The Canadian Asbestos Industry
The history of the asbestos industry in Canada can be traced to as far back as 1888 when an article in the Financial Times indicated that asbestos had been discovered in the country. This was in the Kumali fields. This industry did not start off immediately but later in 1891 after the reports in 1888 had been validated (Jones, 2007, p. 15). Initially the asbestos was used to make objects such as coffee pots, clothes, and even in dough to be used by children in their play. There was a craze for the mining and many investors took interest in this sector. However, all of this seemed to change when people who worked at the mine began coughing blood. From then on, the Canadian government has been busy trying to dispose any dust from the asbestos that might have been used in homes, institutions, and even in offices (CBC, 2009, para 3). It is therefore alarming that even after the coughing was linked to asbestos, the mining of the substance is still on going.
The asbestos industry in Canada was and is still run by companies that hire miners to do the mining while they secure markets for the product. Most of the asbestos was exported to countries such as Britain. This however changed when the material was found to be a health hazard. Though Canada did not seem ready to stop the mining, importers such as Britain volunteered to stop trading in the material to reduce the exposure. The Canadian government still did not place a ban on this mining even after the hazardous effects of asbestos mining were discussed.
The Canadian asbestos industry was at one time a high revenue earner for the country. One company, Johns-Manville, is said to have recorded a profit of about $ 96 million in the year 1974 (Kazan-Allen, 2003, para 12). It is such high profits that made the asbestos industry economically feasible; though this economic feasibility was over-emphasized at the cost of human safety. This is because most of these companies have been against the placement of a ban on asbestos mining. This is a case of unethical business behavior as these companies seem to place more value to profits they make than on the lives and well being of citizens in the country.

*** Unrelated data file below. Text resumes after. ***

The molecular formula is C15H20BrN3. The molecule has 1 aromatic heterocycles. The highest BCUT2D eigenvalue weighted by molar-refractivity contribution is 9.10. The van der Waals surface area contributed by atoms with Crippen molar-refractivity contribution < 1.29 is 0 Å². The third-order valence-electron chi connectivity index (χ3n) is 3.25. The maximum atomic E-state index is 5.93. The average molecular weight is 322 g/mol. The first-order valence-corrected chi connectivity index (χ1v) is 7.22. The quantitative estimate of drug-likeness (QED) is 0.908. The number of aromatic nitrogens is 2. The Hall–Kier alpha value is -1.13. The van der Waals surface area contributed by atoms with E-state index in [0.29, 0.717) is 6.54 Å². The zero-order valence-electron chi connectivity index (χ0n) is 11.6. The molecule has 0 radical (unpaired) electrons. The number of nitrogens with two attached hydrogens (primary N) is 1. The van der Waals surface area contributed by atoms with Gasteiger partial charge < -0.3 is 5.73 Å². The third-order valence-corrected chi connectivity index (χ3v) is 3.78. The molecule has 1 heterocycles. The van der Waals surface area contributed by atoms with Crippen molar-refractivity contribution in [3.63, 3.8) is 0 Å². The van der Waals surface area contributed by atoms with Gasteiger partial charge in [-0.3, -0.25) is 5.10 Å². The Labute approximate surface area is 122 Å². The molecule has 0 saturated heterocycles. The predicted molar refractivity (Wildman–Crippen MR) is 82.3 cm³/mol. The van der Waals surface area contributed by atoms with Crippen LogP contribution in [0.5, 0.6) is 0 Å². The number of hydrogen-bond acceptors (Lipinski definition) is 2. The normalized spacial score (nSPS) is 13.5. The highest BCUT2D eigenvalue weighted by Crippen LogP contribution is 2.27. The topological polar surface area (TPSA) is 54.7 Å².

The findings that asbestos led to a disease called asbestosis triggered a dilemma in the industry. However, from an ethical point of view this was a very simple choice between good and wrong. It should be noted that various stakeholders chose to continue asbestos mining despite the risks associated (Kazan-Allen, 2003, para 2). It is however encouraging to note that de-marketing efforts for the industry have resulted in reduction of the exports of asbestos to almost 25% (CBC, 2009, para 36). This shows that this industry will soon be incapable to operate due to lack of financial feasibility; however it is still imperative that the Canadian government imposes a ban on this form of mining.
Jones, R. (2007). Asbestos, its production and use: with some account of the asbestos mines of
Canada. London: C. Lockwood and Sons.
CBC News (2009). Asbestos: The magic mineral that was once Canada’s gold. CBC News.
Retrieved from http://www.cbc.ca/news/canada/story/2009/06/10/f-asbestos-safety.html
Kazan-Allen, L. (2003). Canadian Asbestos: A Global Concern. International Ban Asbestos
Secretariat. Retrieved from http://ibasecretariat.org/lka_ottawa_conf_rep_03_plus.php